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Federal tribunal rules in favour of fired delivery driver denied EI for not taking covid shots

“The government’s treatment of Mr. Conlon and other vulnerable Canadians on the basis of their personal medical decisions has been a gross abuse of their bodily autonomy and constitutional rights.” –Marty Moore, JCCF lawyer

The Justice Centre for Constitutional Freedoms announced on September 16th the Decision of the Social Security Tribunal of Canada, reversing the denial of EI benefits to Timothy Conlon, who lost his job for not getting the covid shots.

Mr. Conlon served as a delivery driver in the Toronto area, providing direct delivery of personal care items to homes. He would deliver sealed packages to peoples’ homes, buzz the doorbell and depart. He had little, if any interaction, with customers. Mr. Conlon was apparently an exemplary employee with no complaints against him.

Despite this, his employer demanded that he get the covid shots. Mr. Conlon expressed concerns about his existing high blood pressure and the reports of some individuals getting blood clots after taking the shots. When Mr. Conlon said he wasn’t going to get the shots, his boss told him not to come back to work.

Mr. Conlon was immediately thrown into financial crisis, which was compounded when Service Canada denied his claim for Employment Insurance benefits. He was unable to afford the purchase of a transit pass, and he relied on friends to chip in to cover his payments for shared rental accommodation.

Service Canada denied Mr. Conlon’s claim for EI benefits on the basis that his decision to decline covid shots because of his personal medical concerns amounted to employment “misconduct.”

Mr. Conlon’s experience is not unique. Service Canada and the Canada Employment Insurance Commission are insisting that employees terminated for not getting the covid shots have been suspended due to their own “misconduct,” and consequently have denied them benefits under s. 31 of the Employment Insurance Act. Such decisions echo comments made by Minister Carla Qualtrough, who stated that those fired for refusing vaccination shouldn’t be eligible for EI benefits.

As reported in Blacklock’s Reporter, last October 21st Qualtrough told reporters unvaccinated workers could be denied federal benefits. The Employment Insurance Act does not define workplace “misconduct” or contain any reference to permissible firing over immunization status.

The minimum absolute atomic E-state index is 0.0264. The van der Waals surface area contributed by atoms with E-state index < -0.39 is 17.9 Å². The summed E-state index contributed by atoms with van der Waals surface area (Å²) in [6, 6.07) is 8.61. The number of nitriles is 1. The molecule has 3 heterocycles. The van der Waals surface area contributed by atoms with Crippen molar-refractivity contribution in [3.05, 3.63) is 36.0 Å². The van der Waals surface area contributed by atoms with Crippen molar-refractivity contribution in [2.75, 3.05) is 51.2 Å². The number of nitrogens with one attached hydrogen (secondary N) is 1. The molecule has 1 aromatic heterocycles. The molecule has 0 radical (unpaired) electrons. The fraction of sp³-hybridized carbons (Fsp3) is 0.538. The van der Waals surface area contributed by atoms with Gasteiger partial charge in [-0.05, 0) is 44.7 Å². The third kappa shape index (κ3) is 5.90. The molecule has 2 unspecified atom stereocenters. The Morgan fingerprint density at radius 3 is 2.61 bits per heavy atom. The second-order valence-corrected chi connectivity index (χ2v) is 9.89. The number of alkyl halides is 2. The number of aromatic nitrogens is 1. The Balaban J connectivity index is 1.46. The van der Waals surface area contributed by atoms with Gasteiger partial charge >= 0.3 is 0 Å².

“It’s a condition of employment that hasn’t been met and an employer choosing to terminate someone for that reason would make that person ineligible for Employment Insurance,” said Minister Qualtrough, adding: “My current thinking on it is that’s a choice, of course not counting medical exemptions or valid reasons for not having the vaccination.”

The Justice Centre warned Minister Qualtrough in a June 2022 letter that her Ministry of Employment, Workforce Development and Disability Inclusion is acting illegally and in violation of Charter rights by denying EI benefits to Canadians fired for not taking the covid-19 vaccines.

Justice Centre lawyers currently represent a number of people challenging the denial of their EI benefits, including Mr. Conlon.

The Social Security Tribunal found that the government failed to prove that Mr. Conlon committed misconduct in not getting the covid shot.

“Claimants who lose their job because of misconduct or voluntarily leave their employment without just cause are not entitled to receive Employment Insurance benefits,” wrote the Social Security Tribunal. However in the Conlon case “he had only been given two days to be vaccinated for Covid-19 or he was told he would have to quit,” Blacklock’s quotes the Tribunal.

“To be ‘misconduct’ under the law the conduct has to be wilful,” wrote the Tribunal. “This means the conduct was conscious, deliberate or intentional.” Conlon was a longtime employee with a spotless record whose conduct “was not wilful, conscious or deliberate,” it said.

“The employer may have the authority to develop and impose policies at the workplace,” wrote the Tribunal. “However employees ought to be given a chance to understand the policy, to know what is required, to have an opportunity to review or ask questions and be given enough time to comply.”

“The Justice Centre will continue to pursue legal challenges to the denial of EI benefits to Canadians based on their personal medical decisions,” states Marty Moore, a lawyer with Justice Centre.

“The government’s treatment of Mr. Conlon and other vulnerable Canadians on the basis of their personal medical decisions has been a gross abuse of their bodily autonomy and constitutional rights.”